retained adj : continued in your keeping or use or memory; "in...the retained pattern of dancers and guests remembered" [syn: maintained]
- past of retain
In the United Kingdom, retained firefighters, also known as retained duty system firefighters are part-time or on-call professional firefighters who have full-time employment outside of the fire service but respond to emergency calls in their local area when required. Retained firefighters are employed as part time staff, and trained by the local authority fire and rescue service where they are to serve. They are required to live and work near to the fire station to which they are posted allowing them to respond to incidents to meet attendance times. Typically retained firefighters are employed in rural areas or in large villages or small towns where there is little need or justification for a full time fire station. Retained firefighters provide cover to 90% of the area of the UK - there are 14,000 in England and Wales. Of the approximately 8500 operational firefighters in Scotland, about 32% are retained. The London Fire Brigade and Merseyside Fire and Rescue Service are the only two fire and rescue services in the UK that do not have any retained firefighters.
Unlike volunteer firefighters, retained firefighters are paid for being on call and responding to incidents. Most retained firefighters receive an annual "retainer fee" of approximately £1,000 and get paid on a 'per emergency call' basis. RDS firefighters are entitled to join the Fire Brigades Union, and are represented by its National Retained Committee. The Retained Firefighters Union (RFU) is also a representative body of retained firefighters.
Emergency responseSome retained firefighters provide 24 hour fire cover unlike their full time colleagues who do not usually respond to emergencies during the time when they are off duty. Generally, wholetime or full-time firefighters do not respond to calls when they are off-duty as they are assigned to a watch on permanent shifts. However, most retained firefighters can only provide cover at set times due to their full-time employment commitments. For example, it may be that some personnel can provide cover during the day in any given week or only evenings and weekends per week. Often it is a mixture of both. Availability to receive calls depends upon the flexibility of the retained firefighter's full time employer and the individual's personal circumstances.
A critical level of fire cover must be provided at all times and retained firefighters are expected to give as much commitment as possible. In fact they are not normally permitted to give less than 60 hours per week in terms of cover. On average retained firefighters across the UK provide between 80 and 110 hours week on standby.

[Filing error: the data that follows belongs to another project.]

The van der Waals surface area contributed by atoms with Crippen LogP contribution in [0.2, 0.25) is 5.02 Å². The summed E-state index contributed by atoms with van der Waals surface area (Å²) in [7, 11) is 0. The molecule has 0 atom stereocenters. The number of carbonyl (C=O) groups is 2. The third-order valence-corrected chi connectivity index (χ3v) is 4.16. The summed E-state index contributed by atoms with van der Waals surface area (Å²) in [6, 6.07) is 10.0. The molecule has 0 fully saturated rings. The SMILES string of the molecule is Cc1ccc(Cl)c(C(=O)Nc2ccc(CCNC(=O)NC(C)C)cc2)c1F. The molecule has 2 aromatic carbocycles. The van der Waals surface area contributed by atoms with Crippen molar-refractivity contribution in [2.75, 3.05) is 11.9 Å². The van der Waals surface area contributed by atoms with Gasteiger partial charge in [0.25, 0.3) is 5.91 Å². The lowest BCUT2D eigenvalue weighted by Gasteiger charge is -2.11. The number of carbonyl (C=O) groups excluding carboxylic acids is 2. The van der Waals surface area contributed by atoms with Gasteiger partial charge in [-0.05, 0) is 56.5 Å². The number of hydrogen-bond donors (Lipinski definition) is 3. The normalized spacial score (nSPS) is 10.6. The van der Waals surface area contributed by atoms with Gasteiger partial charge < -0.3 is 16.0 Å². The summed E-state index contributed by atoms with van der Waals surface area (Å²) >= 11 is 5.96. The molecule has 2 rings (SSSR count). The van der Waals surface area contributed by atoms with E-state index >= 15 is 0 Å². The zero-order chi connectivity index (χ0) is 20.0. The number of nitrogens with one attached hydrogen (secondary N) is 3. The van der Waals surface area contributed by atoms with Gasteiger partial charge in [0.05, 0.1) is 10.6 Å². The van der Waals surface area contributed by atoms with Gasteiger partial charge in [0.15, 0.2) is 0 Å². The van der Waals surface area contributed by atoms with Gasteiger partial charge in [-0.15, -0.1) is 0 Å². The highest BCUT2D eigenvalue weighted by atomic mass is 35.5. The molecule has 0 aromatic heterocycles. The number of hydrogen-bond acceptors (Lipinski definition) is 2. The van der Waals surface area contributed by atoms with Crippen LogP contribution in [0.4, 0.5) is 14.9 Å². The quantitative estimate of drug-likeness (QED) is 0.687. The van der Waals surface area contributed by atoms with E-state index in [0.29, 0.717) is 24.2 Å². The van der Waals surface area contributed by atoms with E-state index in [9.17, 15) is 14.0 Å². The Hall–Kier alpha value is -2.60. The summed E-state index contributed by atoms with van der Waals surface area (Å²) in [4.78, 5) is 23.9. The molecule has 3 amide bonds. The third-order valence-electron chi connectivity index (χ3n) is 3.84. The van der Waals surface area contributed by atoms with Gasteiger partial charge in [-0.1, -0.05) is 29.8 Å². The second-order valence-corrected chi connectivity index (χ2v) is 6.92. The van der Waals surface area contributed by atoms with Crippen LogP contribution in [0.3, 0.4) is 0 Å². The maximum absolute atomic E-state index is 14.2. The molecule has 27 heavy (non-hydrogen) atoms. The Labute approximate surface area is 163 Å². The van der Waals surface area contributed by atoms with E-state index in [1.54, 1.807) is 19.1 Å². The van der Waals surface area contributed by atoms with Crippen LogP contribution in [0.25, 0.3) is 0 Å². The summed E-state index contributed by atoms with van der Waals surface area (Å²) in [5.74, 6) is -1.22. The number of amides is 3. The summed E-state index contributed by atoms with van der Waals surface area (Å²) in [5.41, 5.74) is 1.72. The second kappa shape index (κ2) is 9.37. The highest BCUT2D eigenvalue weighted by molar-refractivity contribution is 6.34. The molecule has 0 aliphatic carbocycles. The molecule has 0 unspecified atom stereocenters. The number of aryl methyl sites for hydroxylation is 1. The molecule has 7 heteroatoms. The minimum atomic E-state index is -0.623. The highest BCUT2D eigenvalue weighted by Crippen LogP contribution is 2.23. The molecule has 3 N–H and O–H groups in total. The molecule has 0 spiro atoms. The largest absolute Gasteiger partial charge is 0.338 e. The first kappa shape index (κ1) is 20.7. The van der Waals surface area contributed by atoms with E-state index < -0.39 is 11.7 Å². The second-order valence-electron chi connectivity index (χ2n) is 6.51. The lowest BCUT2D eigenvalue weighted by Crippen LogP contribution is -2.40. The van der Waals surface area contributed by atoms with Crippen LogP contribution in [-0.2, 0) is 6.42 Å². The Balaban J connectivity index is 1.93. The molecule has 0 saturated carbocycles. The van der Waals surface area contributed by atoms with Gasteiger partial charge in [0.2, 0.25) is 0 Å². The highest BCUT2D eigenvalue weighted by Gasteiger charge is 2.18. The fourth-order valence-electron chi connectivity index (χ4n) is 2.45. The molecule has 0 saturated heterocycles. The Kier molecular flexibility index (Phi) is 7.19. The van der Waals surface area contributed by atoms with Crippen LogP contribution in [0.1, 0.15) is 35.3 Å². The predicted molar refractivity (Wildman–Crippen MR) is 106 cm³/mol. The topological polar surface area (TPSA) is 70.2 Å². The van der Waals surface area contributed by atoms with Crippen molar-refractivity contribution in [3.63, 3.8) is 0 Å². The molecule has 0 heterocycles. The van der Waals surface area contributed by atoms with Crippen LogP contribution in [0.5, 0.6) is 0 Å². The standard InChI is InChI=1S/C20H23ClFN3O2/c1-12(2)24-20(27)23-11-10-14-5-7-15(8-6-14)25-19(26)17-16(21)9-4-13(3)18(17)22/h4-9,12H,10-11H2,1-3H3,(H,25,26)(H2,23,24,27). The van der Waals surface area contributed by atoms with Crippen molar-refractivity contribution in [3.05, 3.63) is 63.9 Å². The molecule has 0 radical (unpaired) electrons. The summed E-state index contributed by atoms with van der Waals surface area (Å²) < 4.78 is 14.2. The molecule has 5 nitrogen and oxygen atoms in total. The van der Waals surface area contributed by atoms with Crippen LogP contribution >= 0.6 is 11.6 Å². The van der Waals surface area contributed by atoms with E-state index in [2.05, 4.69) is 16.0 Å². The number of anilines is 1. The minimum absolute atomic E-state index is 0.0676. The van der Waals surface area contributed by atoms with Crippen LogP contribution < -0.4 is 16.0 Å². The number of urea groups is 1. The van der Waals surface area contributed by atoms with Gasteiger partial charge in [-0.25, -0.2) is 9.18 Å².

When available for a call retained firefighters carry radio pagers to alert them to an emergency call. They must live or work a maximum five minutes from the fire station at which they serve and respond to the fire station before manning the fire appliance and attending an incident.
In Ireland some on-call firefighters are called by means of an air raid type siren mounted upon the local fire station.
Role within the communityMany people choose to become retained firefighters to serve the community in which they live. The retained service operates exactly in the same way as the full time service. In the UK retained firefighters are responsible for undertaking community fire safety work alongside their full-time colleagues. This involves talks to local school children, home fire safety checks, and fitting of free smoke detectors in homes.
Some part-time fire stations receive hundreds of call-outs per year comparable or sometimes greater than some full-time fire stations. Other retained stations receive a relatively small amount of calls. Some fire and rescue services employ a system known as 'day manning' or day staffing' where the fire station is operated by a full-time watch during the day, and covered by retained firefighters at night.
Training and competencyTraditionally retained firefighters did not receive the same level of training as their full time colleagues, because of their employment commitments which would have made this impractical. Full-time firefighters attend training school for an initial period of 13 to 20 weeks depending on the fire and rescue service.
Much of the training required was done on-station at evenings and weekends instead of at the fire service's training school. The on-station training was however followed up by a series of two week modules undertaken at training school where the skills learnt would be tested and examined before the firefighter was deemed competent. Ill feeling has traditionally existed between full-time firefighters and their retained colleagues with claims from the former that retained personnel were simply "have a go heroes" or "weekend warriors" and more of "a hindrance than a help". In December 2003, recognising the need for a review of the retained duty system, the Office of the Deputy Prime Minister, the department responsible for fire and resilience (at that time) called for a report. Published in February 2005, it noted
''"The system of flexible local fire cover needs to attract a new pool of applicants who would not have considered the opportunity previously. The recruitment problems stem in part from the level of pay, the lack of a pension, the lack of development opportunities and the often inflexible availability system."''
The ill feeling has in recent years subsided and retained and full time firefighters are now recruited and trained in the same way. Retained firefighters undertake the same training modules as full time recuits spread over a greater period of time due to full time employment job commitments.